Why History Channel's 'The Bible' draws boffo ratings despite reviews

Reviews of History Channel's 'The Bible' are lukewarm at best, but the Easter-season series is scoring high ratings, pointing to what some call an overlooked appetite for religious storytelling.

Courtesy of Joe Alblas/History/AP
Diogo Morcaldo portrays Jesus (r.) in a scene from History Channel's 'The Bible.'

This is the time of year for traditional sandals-and-toga programming, but this year’s five-episode, 10-hour History Channel miniseries, “The Bible,” is a sensation.

According to Nielsen, the first two Sundays leading up to Easter drew in some 12 million viewers, making it the top-rated cable program of the night. Horizon media, meanwhile, said some 50 million viewers tuned in to at least some portion of the program over the first three weekends of its run.

At the same time, reviews have been lukewarm at best, with critics dismissing it as shallow gore. Conservative commentator Glenn Beck, meanwhile, suggested the show was taking a veiled jab at President Obama by casting a look-alike actor as the devil.

But, say religious and entertainment experts, the runaway success of the Judeo-Christian-themed show reveals an appetite for religious programming that is consistently overlooked in Hollywood.

“We often forget that Christians are still the largest special interest group in America,” says Hollywood producer and Christian media advocate Phil Cooke.

“Whenever they rally behind a movie, TV series, product, or cause, something big happens,” he adds, pointing to the now landmark message sent by Mel Gibson’s “Passion of the Christ.” Within months, he notes, “nearly every studio in Hollywood had opened a faith-based division,” hoping to capitalize on that market.

The approach to the material is key, says Mr. Cooke. While TV is chock full of religious-themed programming around Easter, such shows typically look at issues that don’t appeal to the faithful, he notes. “These shows ask questions like ‘Is Jesus real?’ or ‘Did he sleep with Mary Magdalene?’ Those are not questions that this audience wants to know.”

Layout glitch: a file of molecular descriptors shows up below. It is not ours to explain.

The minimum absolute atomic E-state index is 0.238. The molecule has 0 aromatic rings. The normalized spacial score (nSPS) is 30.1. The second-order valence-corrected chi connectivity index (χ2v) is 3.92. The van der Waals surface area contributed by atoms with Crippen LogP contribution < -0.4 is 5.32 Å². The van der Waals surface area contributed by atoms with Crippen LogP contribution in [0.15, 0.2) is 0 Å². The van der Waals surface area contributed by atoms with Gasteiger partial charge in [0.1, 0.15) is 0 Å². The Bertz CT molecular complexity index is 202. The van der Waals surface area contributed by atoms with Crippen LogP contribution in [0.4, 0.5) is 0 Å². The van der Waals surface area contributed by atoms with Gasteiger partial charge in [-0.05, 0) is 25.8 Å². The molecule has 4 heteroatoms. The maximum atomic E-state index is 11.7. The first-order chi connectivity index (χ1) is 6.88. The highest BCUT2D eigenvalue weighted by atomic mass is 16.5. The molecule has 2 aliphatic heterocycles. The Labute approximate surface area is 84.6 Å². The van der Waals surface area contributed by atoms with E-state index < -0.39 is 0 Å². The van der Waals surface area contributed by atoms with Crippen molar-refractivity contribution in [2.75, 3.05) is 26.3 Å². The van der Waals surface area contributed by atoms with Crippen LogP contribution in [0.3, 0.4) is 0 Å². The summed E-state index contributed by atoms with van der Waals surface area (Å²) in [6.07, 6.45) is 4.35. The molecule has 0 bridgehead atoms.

The show’s producers are quick to point out that they consulted a bevy of experts, some 40 in all ranging from scholars to archeologists.

But, says religious historian Stephen Cooper, a professor of religion at Franklin & Marshall College in Lancaster, Pa., it is the very absence of such talking heads that makes this show appealing.

“This is a very broad-based program that is not trying to teach anything from a specific point of view,” he says. Often, that kind of programming, while serious-minded, ends up defeating the purpose. “They usually have scholars from different points of view arguing about the historical issues they are discussing,” he says, adding that in the end this sends an ambivalent message and it does not make good entertainment.

“This is the ‘Rome’ phenomenon,” says Lesleigh Cushing, an assistant professor at Colgate University in Hamilton, N.Y., referring to the notably bloody and violent historical drama on HBO. Beyond that, she notes, “it’s the whole Bible, not just the Ten Commandments.”

Perhaps equally important, she says, “it does not seem to be morally preaching Christianity or any other point of view, it’s just telling the adventure. It’s a very masculine view of the Bible.”

This is not to say that Christians are approaching the show uncritically. Indeed, Brooklyner Carol Oliver, a deacon in her Dutch reformed church, says she was initially put off by the trailers.

“They looked really violent, with guys in pointy metal helmets yelling football-type things at each other as they go to war,” she says.

Ms. Oliver reluctantly tuned in, she says, after a fellow church member told her to take a look. She copied it to her DVR and rose Monday morning to watch the program, “skipping all the commercials.”

She faults what she calls the hodge-podge of modern-appearing actors with some efforts to appear more authentically period. And she does not like the emphasis on fighting. But, she adds, now that most of the big wars of the Old Testament are over, “I’ll probably watch the rest of the show as it finishes Jesus’ story.”

Seeking to explain the broad appeal of the series to what he believes to be a largely Christian audience, Bob Waliszewski, director of the Plugged In Ministry, which reviews media for Christian advocacy group Focus on the Family, says, “This may be largely preaching to the choir, but the choir is increasingly illiterate when it comes to the Bible.” This series allows people with a sketchy grasp of the Scriptures, he says, “to sit and watch it in the privacy of their homes.”

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